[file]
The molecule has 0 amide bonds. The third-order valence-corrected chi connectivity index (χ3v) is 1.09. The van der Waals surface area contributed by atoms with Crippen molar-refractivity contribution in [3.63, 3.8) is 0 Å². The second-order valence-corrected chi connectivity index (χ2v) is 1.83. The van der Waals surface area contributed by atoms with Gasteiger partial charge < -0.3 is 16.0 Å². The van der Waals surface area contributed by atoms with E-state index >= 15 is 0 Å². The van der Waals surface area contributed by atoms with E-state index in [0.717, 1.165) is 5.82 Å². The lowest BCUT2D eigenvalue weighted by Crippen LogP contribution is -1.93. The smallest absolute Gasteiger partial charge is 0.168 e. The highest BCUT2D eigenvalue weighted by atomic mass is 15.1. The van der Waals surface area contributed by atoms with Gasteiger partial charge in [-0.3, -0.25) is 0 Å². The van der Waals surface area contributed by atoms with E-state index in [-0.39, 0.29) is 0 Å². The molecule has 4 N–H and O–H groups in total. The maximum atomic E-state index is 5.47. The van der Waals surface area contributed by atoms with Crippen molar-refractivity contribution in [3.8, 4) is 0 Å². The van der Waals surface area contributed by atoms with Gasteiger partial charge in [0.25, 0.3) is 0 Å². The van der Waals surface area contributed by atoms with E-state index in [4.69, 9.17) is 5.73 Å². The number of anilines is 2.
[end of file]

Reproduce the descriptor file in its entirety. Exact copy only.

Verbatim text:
The molecule has 0 amide bonds. The third-order valence-corrected chi connectivity index (χ3v) is 1.09. The van der Waals surface area contributed by atoms with Crippen molar-refractivity contribution in [3.63, 3.8) is 0 Å². The second-order valence-corrected chi connectivity index (χ2v) is 1.83. The van der Waals surface area contributed by atoms with Gasteiger partial charge < -0.3 is 16.0 Å². The van der Waals surface area contributed by atoms with E-state index >= 15 is 0 Å². The van der Waals surface area contributed by atoms with E-state index in [0.717, 1.165) is 5.82 Å². The lowest BCUT2D eigenvalue weighted by Crippen LogP contribution is -1.93. The smallest absolute Gasteiger partial charge is 0.168 e. The highest BCUT2D eigenvalue weighted by atomic mass is 15.1. The van der Waals surface area contributed by atoms with Gasteiger partial charge in [-0.3, -0.25) is 0 Å². The van der Waals surface area contributed by atoms with E-state index in [-0.39, 0.29) is 0 Å². The molecule has 4 N–H and O–H groups in total. The maximum atomic E-state index is 5.47. The van der Waals surface area contributed by atoms with Crippen molar-refractivity contribution in [3.8, 4) is 0 Å². The van der Waals surface area contributed by atoms with Gasteiger partial charge in [0.25, 0.3) is 0 Å². The van der Waals surface area contributed by atoms with E-state index in [4.69, 9.17) is 5.73 Å². The number of anilines is 2.